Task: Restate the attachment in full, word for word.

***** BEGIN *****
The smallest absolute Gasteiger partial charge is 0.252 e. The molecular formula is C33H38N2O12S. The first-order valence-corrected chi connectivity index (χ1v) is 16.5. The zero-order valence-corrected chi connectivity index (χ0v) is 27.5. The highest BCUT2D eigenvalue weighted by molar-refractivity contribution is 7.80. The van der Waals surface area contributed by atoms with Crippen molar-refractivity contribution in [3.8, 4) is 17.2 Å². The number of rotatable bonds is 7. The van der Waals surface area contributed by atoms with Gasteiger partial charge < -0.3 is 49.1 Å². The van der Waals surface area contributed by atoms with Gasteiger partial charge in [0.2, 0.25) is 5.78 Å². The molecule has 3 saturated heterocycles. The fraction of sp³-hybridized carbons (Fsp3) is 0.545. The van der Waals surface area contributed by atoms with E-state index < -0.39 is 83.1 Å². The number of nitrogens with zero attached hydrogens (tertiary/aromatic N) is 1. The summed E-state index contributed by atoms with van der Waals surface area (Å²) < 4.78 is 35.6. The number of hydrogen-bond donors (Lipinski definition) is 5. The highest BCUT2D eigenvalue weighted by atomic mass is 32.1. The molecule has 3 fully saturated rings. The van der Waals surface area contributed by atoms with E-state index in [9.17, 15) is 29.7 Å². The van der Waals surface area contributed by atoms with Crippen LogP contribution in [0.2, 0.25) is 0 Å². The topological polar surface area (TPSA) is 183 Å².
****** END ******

The smallest absolute Gasteiger partial charge is 0.252 e. The molecular formula is C33H38N2O12S. The first-order valence-corrected chi connectivity index (χ1v) is 16.5. The zero-order valence-corrected chi connectivity index (χ0v) is 27.5. The highest BCUT2D eigenvalue weighted by molar-refractivity contribution is 7.80. The van der Waals surface area contributed by atoms with Crippen molar-refractivity contribution in [3.8, 4) is 17.2 Å². The number of rotatable bonds is 7. The van der Waals surface area contributed by atoms with Gasteiger partial charge < -0.3 is 49.1 Å². The van der Waals surface area contributed by atoms with Gasteiger partial charge in [0.2, 0.25) is 5.78 Å². The molecule has 3 saturated heterocycles. The fraction of sp³-hybridized carbons (Fsp3) is 0.545. The van der Waals surface area contributed by atoms with E-state index < -0.39 is 83.1 Å². The number of nitrogens with zero attached hydrogens (tertiary/aromatic N) is 1. The summed E-state index contributed by atoms with van der Waals surface area (Å²) < 4.78 is 35.6. The number of hydrogen-bond donors (Lipinski definition) is 5. The highest BCUT2D eigenvalue weighted by atomic mass is 32.1. The molecule has 3 fully saturated rings. The van der Waals surface area contributed by atoms with E-state index in [9.17, 15) is 29.7 Å². The van der Waals surface area contributed by atoms with Crippen LogP contribution in [0.2, 0.25) is 0 Å². The topological polar surface area (TPSA) is 183 Å².